The propofol dose for anesthetic induction was lower in the SK compared to the RK group. This was an unexpected finding because the experimental treatments were administered after anesthetic induction. In addition, all dogs in this study received the same drugs for premedication and the same person was responsible for administration of propofol and for evaluating the clinical endpoints during induction of anesthesia. Despite the significant difference in the propofol dose, this finding can not account for the differences in ISOMAC values observed between the RK and SK groups. Because propofol can reduce MAC, a higher propofol dose in the RK group should result in a lower, rather than higher, ISOMAC value.

The recommended dose of ketamine for anesthetic induction in dogs ranges from 5 to 22mgkg by either IV or IM routes (BERRY, 2015). In the present study, ketamine was included as part of a balanced anesthetic technique and not as the anesthetic induction agent. The ketamine dose of 3mgkg-1 was chosen with the aim of producing analgesia and not anesthesia. A similar dose (2.5mgkg-1, IM) administered preoperatively improved postoperative pain control after ovariohysterectomy in dogs (SLINGSBY & WATERMAN-PEARSON, 2000).

The SK is more potent than RK, and potency ratio (SK/RK) in dogs was estimated to range between 1.29/1 and 1.5/1 (DUQUE et al., 2008; CASONI et al., 2015). In the present study, the ISOMAC in SK was significantly lower than in RK based on the 95% confidence intervals for the calculated ISOMAC (SK: 0.22 to 0.41%; RK: 0.49 to 0.51%). Our results are in agreement with previous studies that SK is more potent than RK in dogs such that administration of the same dose of either drug resulted in a significantly lower ISOMAC in the SK compared to the RK group. However, potency ratio cannot be calculated from our data. For such calculation, doses of SK and RK resulting in a similar effect (e.g. doses producing a similar MAC reduction) would be necessary which was not the design of this study.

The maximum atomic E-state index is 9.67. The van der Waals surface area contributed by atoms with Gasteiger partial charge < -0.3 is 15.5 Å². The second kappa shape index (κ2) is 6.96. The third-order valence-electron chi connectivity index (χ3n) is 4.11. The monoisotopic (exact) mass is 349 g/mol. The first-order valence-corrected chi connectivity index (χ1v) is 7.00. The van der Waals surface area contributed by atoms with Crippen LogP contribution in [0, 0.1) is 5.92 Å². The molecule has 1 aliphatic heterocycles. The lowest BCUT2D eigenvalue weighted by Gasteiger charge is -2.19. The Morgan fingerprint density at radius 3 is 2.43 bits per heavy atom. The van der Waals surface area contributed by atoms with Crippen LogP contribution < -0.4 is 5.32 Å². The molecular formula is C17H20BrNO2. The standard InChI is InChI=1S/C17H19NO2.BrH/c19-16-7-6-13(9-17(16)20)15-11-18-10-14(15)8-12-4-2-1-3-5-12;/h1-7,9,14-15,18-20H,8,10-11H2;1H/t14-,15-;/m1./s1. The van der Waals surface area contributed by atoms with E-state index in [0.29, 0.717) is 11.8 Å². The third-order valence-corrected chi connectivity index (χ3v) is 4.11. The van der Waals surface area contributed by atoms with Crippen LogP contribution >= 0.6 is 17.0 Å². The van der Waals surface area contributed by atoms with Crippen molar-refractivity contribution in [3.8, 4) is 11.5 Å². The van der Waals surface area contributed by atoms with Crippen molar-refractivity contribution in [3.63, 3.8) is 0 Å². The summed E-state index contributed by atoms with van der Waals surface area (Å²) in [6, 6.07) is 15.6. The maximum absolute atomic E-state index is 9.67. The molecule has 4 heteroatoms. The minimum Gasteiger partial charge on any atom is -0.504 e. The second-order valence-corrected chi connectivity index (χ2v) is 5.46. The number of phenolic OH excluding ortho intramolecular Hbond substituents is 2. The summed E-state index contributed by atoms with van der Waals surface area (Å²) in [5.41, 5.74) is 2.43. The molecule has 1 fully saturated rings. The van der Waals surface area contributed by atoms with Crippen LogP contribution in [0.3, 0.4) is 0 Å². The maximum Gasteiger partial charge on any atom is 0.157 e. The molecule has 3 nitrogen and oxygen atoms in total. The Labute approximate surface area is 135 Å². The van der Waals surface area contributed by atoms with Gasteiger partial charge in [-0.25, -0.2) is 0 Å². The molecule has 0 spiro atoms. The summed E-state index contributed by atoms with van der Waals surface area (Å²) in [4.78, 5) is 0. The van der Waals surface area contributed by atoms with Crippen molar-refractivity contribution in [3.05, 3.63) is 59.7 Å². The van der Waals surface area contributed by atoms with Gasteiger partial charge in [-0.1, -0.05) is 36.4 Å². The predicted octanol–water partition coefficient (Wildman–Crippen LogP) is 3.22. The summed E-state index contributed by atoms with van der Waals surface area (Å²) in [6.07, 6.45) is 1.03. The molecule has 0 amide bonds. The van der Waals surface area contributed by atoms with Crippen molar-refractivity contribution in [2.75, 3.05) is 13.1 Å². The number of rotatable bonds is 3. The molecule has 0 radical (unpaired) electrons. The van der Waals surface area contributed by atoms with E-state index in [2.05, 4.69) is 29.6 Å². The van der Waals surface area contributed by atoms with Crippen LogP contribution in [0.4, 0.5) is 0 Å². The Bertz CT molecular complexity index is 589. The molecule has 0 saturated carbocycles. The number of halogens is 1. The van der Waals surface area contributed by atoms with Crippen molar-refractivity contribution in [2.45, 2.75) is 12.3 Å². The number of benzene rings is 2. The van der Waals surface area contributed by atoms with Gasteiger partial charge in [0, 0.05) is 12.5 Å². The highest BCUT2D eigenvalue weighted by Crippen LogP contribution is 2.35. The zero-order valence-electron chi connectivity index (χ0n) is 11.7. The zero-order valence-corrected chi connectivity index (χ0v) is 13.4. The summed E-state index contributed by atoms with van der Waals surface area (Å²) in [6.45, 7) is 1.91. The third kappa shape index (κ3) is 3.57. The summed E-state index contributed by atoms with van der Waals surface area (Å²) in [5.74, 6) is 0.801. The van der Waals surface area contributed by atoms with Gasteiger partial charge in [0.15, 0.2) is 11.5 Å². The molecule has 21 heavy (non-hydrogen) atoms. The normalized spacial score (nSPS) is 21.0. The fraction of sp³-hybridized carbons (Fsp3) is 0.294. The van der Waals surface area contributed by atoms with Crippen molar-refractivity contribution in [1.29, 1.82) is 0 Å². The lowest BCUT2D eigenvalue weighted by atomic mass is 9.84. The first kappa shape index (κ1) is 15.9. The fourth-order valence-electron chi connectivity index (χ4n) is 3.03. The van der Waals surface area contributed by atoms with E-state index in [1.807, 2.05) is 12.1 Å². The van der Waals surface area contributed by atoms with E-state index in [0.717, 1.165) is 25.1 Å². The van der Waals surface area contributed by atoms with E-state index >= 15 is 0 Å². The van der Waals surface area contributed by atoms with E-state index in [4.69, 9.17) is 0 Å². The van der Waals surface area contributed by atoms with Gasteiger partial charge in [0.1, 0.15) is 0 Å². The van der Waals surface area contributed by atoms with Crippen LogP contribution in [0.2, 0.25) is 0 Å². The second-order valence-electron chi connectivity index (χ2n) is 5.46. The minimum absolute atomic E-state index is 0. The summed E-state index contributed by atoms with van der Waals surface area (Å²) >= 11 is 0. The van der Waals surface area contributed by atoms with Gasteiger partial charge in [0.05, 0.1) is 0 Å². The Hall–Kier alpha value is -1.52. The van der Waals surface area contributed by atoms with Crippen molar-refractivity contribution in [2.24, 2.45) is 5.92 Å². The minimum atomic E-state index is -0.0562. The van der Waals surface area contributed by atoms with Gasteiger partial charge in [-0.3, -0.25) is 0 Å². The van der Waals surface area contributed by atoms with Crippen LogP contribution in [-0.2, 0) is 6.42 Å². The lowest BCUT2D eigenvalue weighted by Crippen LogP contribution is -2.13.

Ketamine increased HR, MAP and cardiac index in a plasma concentration-dependent manner in dogs (BOSCAN et al., 2005). In man, this cardiovascular stimulating effect of ketamine was mainly attributable to sympathetic stimulation via a central mechanism resulting in increased circulating levels of norepinephrine and epinephrine (APPEL et al., 1979). Despite the expected cardiovascular stimulating effects of ketamine, bradycardia was observed in 23 to 30% of dogs and hypotension was observed in 70 to 77% of dogs in the present study. This high prevalence of hypotension may be explained by a combination of factors. First, the dose of ketamine (3mgkg-1) administered IM may have been insufficient to achieve plasma ketamine concentrations that result in cardiovascular stimulation. Second, concurrent acepromazine and isoflurane administration may have blunted any increase in MAP by ketamine as both acepromazine and isoflurane decreased systemic vascular resistance and blood pressure (PAGEL et al., 1991; MONTEIRO et al., 2007).

CONCLUSION

In dogs premedicated with acepromazine and morphine, IM administration of 3mgkg-1 ketamine approximately 20 minutes before the surgical noxious stimulus produced clinically important reduction in the ISOMAC and the MAC-sparing effect was significantly greater with SK compared to RK.

BIOETHICS AND BIOSSECURITY COMMITTEE APPROVAL

This study was approved by the Institutional Animal Care Committee (protocol 210/2011) and all owners gave their informed consent.

ACKNOWLEDGEMENTS

Financial support was provided by Conselho Nacional de Desenvolvimento Científico e Tecnológico (CNPq, grant number 552488/2011-9). We thank Coordenação de Aperfeiçoamento de Pessoal de Nível Superior (CAPES) for providing a scholarship to T.F. Bressan and K. Coelho.

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1CR-2016-0027.R1

Received: January 12, 2016; Accepted: August 11, 2016; Accepted: October 26, 2016

Corresponding author. E-mail: eduardo.monteiro@ufrgs.br.